People with diabetes are likely no strangers to the sensation of waking up disoriented and dizzy. Although blood sugar lows are not ideal, they do happen, particularly as your body rests and processes overnight. While waking up in a cold sweat is certainly not a pleasant experience, most diabetics chalk it up to a bout of low blood sugar and move on. Low blood sugar, however, may not be the sole source of blame.
Body Temperature Regulation
The human body is best viewed as a device wired for electricity. Temperature regulation is the process during which heat is generated and kept going in order to create the electrical impulses required for your body’s organ systems to function at their optimal levels. When the electrical impulses become overwhelmed, your organs may experience something akin to an over-charged battery burning out, while a low heat source prompts a response similar to having a loose wire.
Ultimately, body temperature regulation is one of the most important functions of your body. It is often taken for granted because in a healthy individual, body temperature is regulated and managed without thought or effort, but chronic illnesses and conditions can disrupt your body’s ability to properly heat and cool—including diabetes.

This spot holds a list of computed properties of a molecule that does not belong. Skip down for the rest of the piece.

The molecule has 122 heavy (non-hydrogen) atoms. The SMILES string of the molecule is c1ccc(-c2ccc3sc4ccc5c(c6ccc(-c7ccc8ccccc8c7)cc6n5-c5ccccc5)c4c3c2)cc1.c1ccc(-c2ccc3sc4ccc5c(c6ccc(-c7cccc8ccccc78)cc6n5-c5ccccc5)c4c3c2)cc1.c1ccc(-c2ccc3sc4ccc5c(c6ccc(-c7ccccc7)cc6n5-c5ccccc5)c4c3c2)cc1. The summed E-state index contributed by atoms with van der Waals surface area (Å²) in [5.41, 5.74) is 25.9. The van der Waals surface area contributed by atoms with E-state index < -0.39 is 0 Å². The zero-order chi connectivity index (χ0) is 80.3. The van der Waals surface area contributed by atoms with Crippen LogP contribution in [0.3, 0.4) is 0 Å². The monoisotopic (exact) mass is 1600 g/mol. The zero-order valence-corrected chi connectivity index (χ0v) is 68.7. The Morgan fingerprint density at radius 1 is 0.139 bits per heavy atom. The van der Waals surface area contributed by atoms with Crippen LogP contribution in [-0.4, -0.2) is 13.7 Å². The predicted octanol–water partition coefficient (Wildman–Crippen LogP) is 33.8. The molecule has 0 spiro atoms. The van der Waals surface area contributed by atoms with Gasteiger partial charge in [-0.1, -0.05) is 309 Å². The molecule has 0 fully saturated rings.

Diabetes & Body Temperature
If you’ve ever found yourself sweating profusely in a cool room, you may have been perturbed but shrugged it off. Similarly, you might have ignored uncontrollable shivering in a well-heated room and considered a bout of the flu as the most likely suspect. It may be, though, that your body’s ability to safely and effectively regulate temperature has been altered by your body’s response to diabetes.
The failure to regulate body temperature is called “dysautonomia,” and ranges from severe (needing hospitalization or immediate treatment) to mild. If you’ve noticed that your body seems to consistently react outside the realm of “normal” to temperatures by sweating profusely in cool weather or shivering in warmth, your metabolic disorder may be the cause.
Fortunately, most cases are easy to treat. Some require that you simply take measures to ward against over- or under-heating by bundling up whenever necessary or wearing cool, breathable fabrics. Others require consistent monitoring by your doctor or yourself, keeping a close eye on any diabetes-related trends that provoke a spell of dysautonomia. Few require consistent hospitalization or medication. Although this is just one in an extensive list of possible diabetes complications, it is growing increasingly common in diabetes patients, and should not be ignored.References
NCBI. Accessed 6/23/17.